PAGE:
The figure of John is changed in the two images. The National Gallery image shows John as relatively pale, with his animal-skin clothing about the same value as his skin. His hair is a reddish-brown, and he looks to the right of the canvas. The Barber painting lights John more dramatically. You could even say he glows. A halo of light encircles his head, and he looks directly at the viewer.

Where these paintings cross paths with the gospel reading from Lent is in the background. The beheading, rather oddly, takes place outdoors in a courtyard that is anchored by...a fig tree.

If it doesn't bear fruit in a year, then you can cut it down. But how does that relate to Jesus' cousin John? Surely he was bearing fruit.

John was. Others were not. John preached for three years, calling people to repent and be baptized. He called people to "bear fruits worthy of repentance" (Luke 3:8). In the next verse he reminded them that "Even now the axe is lying at the root of the trees; every tree therefore that does not bear good fruit is cut down and thrown into the fire."

During this season of Lent, the connection between John and the fig tree may be repentance. As we move toward the cross, the pairing may remind us that there will always be things in this world that oppose God's message. But the story also reminds us that there is a chance to repent and bear fruit. That's the message John brought. That's the message Jesus brought. That's the choice that brings life. Life to people and, at least once, to gardenias. Because those plants that heard my Dad's ultimatum...well, they never bloomed more than they did that next summer.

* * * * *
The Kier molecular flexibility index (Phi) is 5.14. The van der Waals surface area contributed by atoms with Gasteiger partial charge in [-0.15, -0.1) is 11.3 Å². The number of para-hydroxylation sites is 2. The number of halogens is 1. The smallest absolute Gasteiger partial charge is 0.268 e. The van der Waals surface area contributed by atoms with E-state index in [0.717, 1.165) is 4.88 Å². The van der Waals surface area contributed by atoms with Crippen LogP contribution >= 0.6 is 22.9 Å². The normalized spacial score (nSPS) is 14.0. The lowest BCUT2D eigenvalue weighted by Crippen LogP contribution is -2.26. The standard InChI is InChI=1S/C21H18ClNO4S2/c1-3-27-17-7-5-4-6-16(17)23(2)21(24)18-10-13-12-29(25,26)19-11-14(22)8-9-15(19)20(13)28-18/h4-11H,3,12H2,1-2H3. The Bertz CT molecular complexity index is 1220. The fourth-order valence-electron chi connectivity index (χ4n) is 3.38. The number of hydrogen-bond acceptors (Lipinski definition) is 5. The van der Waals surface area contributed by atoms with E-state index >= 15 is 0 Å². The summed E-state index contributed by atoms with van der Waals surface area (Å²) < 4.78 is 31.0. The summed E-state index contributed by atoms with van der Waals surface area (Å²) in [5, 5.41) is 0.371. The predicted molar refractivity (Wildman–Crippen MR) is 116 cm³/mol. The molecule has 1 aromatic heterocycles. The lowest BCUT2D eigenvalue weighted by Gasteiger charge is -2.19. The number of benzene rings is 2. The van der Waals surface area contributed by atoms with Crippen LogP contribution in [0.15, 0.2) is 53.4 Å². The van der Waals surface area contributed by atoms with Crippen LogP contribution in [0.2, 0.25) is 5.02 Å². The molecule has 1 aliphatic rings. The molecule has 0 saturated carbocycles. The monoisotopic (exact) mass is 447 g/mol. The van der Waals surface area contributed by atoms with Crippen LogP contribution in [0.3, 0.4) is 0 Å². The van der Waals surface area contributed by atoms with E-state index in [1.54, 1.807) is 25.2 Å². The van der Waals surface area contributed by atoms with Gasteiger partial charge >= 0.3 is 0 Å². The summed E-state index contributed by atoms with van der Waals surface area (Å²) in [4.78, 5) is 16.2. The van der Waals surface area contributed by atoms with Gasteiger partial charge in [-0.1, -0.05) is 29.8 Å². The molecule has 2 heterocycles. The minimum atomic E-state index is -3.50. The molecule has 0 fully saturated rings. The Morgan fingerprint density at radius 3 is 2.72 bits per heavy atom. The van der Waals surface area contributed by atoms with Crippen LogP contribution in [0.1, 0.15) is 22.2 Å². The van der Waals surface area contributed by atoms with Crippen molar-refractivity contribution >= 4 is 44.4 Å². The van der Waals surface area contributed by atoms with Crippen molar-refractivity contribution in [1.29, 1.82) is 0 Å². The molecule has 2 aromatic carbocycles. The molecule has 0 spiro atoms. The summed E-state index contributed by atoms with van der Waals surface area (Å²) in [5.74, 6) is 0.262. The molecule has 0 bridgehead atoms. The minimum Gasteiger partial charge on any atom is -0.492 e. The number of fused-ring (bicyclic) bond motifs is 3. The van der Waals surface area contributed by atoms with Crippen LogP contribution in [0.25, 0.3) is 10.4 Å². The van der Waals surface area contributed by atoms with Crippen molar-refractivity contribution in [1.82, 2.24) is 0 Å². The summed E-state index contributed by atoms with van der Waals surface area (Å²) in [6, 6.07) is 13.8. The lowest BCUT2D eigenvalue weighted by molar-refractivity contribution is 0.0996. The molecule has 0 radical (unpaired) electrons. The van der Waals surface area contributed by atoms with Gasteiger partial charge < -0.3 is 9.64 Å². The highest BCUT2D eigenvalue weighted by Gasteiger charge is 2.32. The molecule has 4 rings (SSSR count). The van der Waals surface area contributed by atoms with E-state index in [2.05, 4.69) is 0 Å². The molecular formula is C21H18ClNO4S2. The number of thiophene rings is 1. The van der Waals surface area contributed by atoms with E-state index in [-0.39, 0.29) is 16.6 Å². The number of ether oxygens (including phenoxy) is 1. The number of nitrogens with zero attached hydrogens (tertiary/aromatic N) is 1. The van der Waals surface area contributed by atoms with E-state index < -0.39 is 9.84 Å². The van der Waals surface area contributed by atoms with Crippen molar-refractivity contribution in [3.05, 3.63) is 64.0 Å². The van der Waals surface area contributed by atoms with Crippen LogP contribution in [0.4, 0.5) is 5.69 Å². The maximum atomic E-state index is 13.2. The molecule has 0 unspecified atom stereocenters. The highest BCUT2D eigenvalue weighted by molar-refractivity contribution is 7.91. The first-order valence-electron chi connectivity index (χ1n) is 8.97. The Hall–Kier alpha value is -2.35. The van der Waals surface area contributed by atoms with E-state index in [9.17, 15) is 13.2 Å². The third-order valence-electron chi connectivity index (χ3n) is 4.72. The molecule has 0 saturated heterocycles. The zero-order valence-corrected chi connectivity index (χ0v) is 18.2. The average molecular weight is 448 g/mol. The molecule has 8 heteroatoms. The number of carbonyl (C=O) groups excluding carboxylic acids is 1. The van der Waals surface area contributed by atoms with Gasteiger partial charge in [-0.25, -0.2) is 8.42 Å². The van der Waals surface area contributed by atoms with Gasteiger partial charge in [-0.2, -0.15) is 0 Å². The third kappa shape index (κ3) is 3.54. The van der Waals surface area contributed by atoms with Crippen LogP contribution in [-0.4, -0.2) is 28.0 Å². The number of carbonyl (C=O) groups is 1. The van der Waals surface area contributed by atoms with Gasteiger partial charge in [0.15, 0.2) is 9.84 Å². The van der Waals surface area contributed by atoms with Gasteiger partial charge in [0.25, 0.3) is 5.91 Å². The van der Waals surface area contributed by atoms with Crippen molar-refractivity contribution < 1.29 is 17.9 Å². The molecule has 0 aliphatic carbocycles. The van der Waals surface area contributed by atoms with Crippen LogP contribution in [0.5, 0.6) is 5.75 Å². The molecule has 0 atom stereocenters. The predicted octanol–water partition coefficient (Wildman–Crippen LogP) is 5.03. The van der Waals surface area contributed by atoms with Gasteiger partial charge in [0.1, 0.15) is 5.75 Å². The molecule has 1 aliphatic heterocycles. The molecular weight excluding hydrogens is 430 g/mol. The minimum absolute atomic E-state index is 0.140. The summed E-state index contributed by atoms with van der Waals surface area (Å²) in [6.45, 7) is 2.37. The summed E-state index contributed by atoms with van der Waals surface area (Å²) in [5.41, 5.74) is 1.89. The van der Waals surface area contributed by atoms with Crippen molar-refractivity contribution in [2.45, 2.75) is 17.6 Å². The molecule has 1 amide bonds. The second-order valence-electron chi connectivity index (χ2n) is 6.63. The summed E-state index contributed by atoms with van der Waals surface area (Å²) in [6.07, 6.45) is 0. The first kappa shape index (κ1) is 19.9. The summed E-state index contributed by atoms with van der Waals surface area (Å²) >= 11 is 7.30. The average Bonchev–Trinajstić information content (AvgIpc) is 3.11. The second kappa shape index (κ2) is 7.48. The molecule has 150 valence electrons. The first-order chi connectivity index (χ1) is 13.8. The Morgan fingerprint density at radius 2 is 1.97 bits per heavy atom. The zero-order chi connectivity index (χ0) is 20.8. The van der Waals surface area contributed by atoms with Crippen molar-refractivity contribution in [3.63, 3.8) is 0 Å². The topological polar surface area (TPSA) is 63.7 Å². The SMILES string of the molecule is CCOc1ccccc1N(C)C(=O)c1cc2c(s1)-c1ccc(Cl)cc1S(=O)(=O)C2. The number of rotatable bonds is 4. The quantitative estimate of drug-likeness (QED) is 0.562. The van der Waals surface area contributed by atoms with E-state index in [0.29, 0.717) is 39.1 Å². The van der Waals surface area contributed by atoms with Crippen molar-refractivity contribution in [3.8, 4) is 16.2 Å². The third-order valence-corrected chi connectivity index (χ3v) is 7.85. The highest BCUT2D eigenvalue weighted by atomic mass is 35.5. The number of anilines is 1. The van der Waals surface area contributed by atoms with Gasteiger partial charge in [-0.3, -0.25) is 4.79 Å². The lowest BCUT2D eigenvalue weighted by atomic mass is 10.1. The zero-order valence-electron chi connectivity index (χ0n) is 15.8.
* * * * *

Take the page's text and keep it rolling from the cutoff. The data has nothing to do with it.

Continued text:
(top) Pierre Puvis de Chavannes. Beheading of John the Baptist. c. 1869. National Gallery, London. http://www.nationalgallery.org.uk/paintings/pierre-cecile-puvis-de-chavannes-the-beheading-of-saint-john-the-baptist (bottom) Pierre Puvis de Chavannes. Beheading of John the Baptist. 1869. Barber Institute of Fine Arts, Birmingham, England. http://barber.org.uk/pierre-puvis-de-chavannes-1824-1898/


Look! Another fig tree! But this one doesn't look nearly as healthy as the one in Herod's courtyard in the painting above. What is the subject? Where is the tree? Why is it there? Click on the Facebook link below for more information.

Sunday, February 14, 2016

Get the Picture?

Jesus makes, well, not a joke because there's nothing funny about it. But Jesus, speaking two thousand years ago reminds us that some things never change. In the gospel reading for Lent 2C (Luke 13:31-35) Jesus uses symbols in a way that rings familiarly in ears today. He puts a fox in the hen house.

"You tell that fox for me..." Jesus says. Herod (Herod Antipas to be specific) is the fox. Jesus continues that he has long wanted to gather the people of Jerusalem together "as a hen gathers her brood under her wings." Fox. Hen.

The pictures tell the story. Neither of the first two works here are "religious" works and yet when we see them through the lens of the gospel reading, it is clear that Jesus fully understood his animal symbols as individuals and in relation to one another.

In the top picture a fox sneaks into the picture space in the lower left corner, biting down on the hindquarters of an unsuspecting hen in its jaws. [Christian Luycks. Farmyard Scene with Fox Attaching Bantams. c. 1645. Private collection.]

The bottom picture is more graphic. Jean-Baptiste Huet's Fox in a Chicken Yard [1766. San Francisco: deYoung/Legion of Honor Fine Arts Museums of San Francisco. http://art.famsf.org/jean-baptiste-marie-huet-elder/fox-chicken-yard-50558] shows a fox that is the center of the carnage, not sneaking in from the side. The fox devours one of the chickens and bares its teeth at a bird attempting to distract the fox and perhaps save the chicken. Young chicks scurry out from under the chicken's wings, trying to get away. At the right are three eggs, cracked open with both the yolks and whites leaking onto the ground.